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Construction details: Chiffon, roses, and sweethearts

rose-dress-full

rose-dress-close

Don’t you wish all vintage sellers would photograph the inside of their garments?

Not only are the interiors of dresses fascinating for fashion & sewing nerds, but they say so much about the quality of the piece (and help you accurately date it).

I came across this little beauty from Etsy seller 1940sThrowback because I was struck by the similarity to Chantilly (different, of course, but a very similar look and silhouette).

But then I saw the inside and things got really interesting.

rose-dress-callouts

The bodice looks to be underlined with netting, which isn’t gathered like the chiffon. The netting would serve as a guide when gathering the neckline, so the maker could achieve just the right shape.

The bodice is then partially lined in an adorable sweetheart shape. It looks like the lining is stitched to the netting layer along the top to hold it in place, while not showing on the outside.

The waist seam is stayed, the neckline and armholes finished with bias binding, and the seam allowances have a narrow turned hem, very unusual today!

I think you can learn a lot by looking at the beautiful garments of the past, don’t you?

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On , Alison O’Grady said: | sewbeeitclothier.etsy.com

This is a worthy show of the importance of the difference detail can make in the life of the garment. I take the time to be certain that each of my jackets have MUCH detail when it comes to the construction. The inside counts equally as the outside of the garment for me.

On , Mugsy said:

And you have some lovely things in your shop! Well done! :)

On , El said: | thepinkhamster.com

That is very interesting. Those are details I have never seen in a ready made garment of todays standards. Using the netting to stabilize the neckline and invisibly stitch the sweetheart lining is ingenious. Looking at this dress feeds my soul.

On , ParisGrrl said:

The details on that are fascinating–how could anyone not feel happier wearing that dress?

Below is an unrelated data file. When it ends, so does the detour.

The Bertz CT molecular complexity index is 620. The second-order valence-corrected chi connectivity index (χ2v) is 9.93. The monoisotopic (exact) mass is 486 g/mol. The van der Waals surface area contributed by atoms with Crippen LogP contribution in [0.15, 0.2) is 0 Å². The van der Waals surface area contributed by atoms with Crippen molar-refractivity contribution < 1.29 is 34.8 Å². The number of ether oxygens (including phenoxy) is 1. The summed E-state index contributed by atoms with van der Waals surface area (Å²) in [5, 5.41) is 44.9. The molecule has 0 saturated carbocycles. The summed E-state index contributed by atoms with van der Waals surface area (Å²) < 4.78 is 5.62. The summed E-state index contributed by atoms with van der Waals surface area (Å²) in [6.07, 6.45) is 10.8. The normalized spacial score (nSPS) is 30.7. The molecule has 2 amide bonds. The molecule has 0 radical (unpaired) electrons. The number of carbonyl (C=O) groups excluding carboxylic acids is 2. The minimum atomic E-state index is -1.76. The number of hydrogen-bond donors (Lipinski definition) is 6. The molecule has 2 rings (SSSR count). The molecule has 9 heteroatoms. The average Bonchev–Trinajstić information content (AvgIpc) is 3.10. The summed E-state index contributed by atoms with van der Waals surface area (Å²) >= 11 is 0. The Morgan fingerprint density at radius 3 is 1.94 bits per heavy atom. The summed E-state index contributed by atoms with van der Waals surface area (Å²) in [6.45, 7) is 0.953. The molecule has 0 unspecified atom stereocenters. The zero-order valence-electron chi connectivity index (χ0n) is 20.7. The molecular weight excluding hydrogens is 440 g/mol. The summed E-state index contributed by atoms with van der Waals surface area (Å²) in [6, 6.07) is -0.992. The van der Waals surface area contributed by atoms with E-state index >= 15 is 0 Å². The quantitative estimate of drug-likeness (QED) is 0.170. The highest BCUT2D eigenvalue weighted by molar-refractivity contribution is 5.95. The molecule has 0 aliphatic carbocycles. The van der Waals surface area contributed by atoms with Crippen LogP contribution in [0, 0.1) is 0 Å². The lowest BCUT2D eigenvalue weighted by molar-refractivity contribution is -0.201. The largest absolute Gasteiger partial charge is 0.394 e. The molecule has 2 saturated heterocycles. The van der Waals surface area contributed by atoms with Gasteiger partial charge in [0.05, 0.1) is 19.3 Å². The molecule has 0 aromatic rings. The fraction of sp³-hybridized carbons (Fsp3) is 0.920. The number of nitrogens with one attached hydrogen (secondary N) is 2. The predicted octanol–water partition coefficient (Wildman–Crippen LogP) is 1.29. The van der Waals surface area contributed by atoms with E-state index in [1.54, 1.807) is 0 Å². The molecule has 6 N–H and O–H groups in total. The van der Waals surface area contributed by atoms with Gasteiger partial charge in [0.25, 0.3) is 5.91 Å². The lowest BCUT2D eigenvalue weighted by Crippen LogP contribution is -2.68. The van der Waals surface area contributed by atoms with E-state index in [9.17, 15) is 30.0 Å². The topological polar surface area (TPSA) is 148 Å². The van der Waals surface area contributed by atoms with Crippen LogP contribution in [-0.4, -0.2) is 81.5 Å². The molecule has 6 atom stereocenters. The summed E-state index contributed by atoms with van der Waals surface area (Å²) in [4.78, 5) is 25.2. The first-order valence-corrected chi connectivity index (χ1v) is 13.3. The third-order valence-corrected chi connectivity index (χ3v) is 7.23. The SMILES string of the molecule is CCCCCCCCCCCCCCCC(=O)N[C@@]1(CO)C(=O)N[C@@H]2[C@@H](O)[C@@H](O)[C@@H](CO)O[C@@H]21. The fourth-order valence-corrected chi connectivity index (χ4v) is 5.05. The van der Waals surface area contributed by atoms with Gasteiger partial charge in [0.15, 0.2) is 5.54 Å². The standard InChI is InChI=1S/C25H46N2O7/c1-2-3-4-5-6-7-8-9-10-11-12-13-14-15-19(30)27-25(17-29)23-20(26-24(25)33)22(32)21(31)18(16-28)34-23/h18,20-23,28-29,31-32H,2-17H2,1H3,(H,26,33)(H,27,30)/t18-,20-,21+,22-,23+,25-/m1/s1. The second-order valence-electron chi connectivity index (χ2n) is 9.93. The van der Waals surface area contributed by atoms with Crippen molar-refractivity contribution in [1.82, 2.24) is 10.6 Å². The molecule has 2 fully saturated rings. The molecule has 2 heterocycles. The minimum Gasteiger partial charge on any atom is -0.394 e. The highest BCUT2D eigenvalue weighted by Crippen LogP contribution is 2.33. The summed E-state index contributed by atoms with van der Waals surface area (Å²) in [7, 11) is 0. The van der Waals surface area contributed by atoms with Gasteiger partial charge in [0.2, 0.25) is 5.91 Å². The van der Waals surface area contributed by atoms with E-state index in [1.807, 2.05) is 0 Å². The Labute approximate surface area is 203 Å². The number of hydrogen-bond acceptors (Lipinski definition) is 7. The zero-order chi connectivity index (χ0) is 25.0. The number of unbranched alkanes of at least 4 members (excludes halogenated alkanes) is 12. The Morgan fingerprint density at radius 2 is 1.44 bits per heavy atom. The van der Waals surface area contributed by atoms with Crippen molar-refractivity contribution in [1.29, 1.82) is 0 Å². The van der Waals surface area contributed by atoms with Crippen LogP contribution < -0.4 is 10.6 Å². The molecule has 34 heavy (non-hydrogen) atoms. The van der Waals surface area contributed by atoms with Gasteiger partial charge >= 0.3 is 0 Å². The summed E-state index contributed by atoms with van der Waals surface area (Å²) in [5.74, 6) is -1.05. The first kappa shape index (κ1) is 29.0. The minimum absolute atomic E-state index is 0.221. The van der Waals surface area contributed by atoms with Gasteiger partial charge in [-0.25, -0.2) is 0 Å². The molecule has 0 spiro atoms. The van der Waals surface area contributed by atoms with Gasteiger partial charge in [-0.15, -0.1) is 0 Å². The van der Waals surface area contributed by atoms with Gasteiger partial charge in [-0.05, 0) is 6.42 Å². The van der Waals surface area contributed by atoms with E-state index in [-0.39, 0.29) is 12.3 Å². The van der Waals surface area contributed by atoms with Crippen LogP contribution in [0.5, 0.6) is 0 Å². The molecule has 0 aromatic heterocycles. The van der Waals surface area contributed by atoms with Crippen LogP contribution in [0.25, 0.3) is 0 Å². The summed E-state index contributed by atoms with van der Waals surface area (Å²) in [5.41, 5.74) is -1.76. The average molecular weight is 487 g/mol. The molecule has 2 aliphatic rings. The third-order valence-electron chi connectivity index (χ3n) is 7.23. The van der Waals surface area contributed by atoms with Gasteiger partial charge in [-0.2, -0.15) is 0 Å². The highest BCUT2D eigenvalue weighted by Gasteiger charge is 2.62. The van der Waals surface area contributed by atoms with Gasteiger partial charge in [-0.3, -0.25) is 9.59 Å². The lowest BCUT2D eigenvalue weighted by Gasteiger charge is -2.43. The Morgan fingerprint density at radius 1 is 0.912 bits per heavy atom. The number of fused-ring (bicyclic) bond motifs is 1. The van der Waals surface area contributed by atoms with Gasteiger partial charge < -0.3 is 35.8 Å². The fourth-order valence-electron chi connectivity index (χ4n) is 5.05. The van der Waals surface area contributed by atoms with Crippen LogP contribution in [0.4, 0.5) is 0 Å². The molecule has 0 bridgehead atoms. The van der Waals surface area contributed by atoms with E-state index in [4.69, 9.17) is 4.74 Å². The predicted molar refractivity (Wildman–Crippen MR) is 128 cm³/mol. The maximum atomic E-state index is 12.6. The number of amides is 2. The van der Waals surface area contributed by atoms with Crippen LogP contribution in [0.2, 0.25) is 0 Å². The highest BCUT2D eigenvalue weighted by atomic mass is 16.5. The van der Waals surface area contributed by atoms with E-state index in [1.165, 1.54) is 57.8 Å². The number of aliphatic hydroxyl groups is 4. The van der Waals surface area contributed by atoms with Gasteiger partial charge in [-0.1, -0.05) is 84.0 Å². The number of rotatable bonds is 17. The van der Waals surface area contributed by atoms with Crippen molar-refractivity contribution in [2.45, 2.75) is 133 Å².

On , Mugsy said:

One certainly does not see quality like this these days (not in RTW, anyways). Thank you so much for posting this, it’s an inspiration! :)

On , Peg said: | whatpegmade.blogspot.com

That dress is gorgeous and the construction details in a lot of vintage clothing explain to us why they last for so many years – they are made beautifully, unlike many of the clothes that can be found in shops today (even in designer clothing shops!) That’s why I find making my own clothes is so satisfying; you can spend the time adding construction details which improve the quality of the clothing.

On , Lisa G. said: | searchingforabalance.blogspot.com

This is very interesting. I would have thought that attaching a lining to a mesh like that would be stress on the netting.

On , Lady ID said: | peppermintandpaisley.com

Me too. I recently made a dress like that. Initially I planned to stitch the lining to the organza/mesh but decided not to because of the “stress”.

On , Sandi said: | ebethwyatt.com

I wondered the same thing. Perhaps if there are many tiny stitches, the mesh isn’t over-stressed?

On , Diane @ Vintage Zest said: | vintagezest.blogspot.com

I’m also surprised about how the lining is attached to the mesh. I’m in the midst of sewing a dress with a lace overlay, and I am just hoping that it doesn’t budge too much as I’m wearing it, but maybe I’ll see if hand sewing will be better than crossing my fingers!

On , Miriam Dema said: | miriamdema.com

Hats! I wish hats for sale online would show the inside! Is it lined, it is itchy, is it falling apart? So many questions about the inside of hats :) The details are so important!

On , Candace Duffy Jones said: | sewing.candaceduffyjones.com

I don’t have any plans to make any vintage dresses myself, they just don’t interest me, but the vintage sewing techniques do. I love when I can look at how a vintage piece of clothing is made and try to incorporate it into my sewing.

On , Michelle said: | creationnotconsumption.blogspot.com

Yes, I wish sellers would photograph the insides of the clothing! Pretty construction details always make me so giddy, haha. But I think only sewists get excited about this stuff, not the average shopper, so sellers don’t feel obliged to photograph the insides. It’s a shame, but oh well!

On , Sarai said: | colettepatterns.com

I think real collectors probably care, at least a little! But generally… yeah.

On , Jenny said:

I would second what Sarai said, as someone who was a vintage collector before I began sewing; my vintage dresses influence, to this day, my standards for both sewing and RTW.

Among other things, I own a Ceil Chapman dress. And the construction of Ceil Chapman dresses are always marvelous, although seeing the insides of couture is even better.

On , Sandi said: | ebethwyatt.com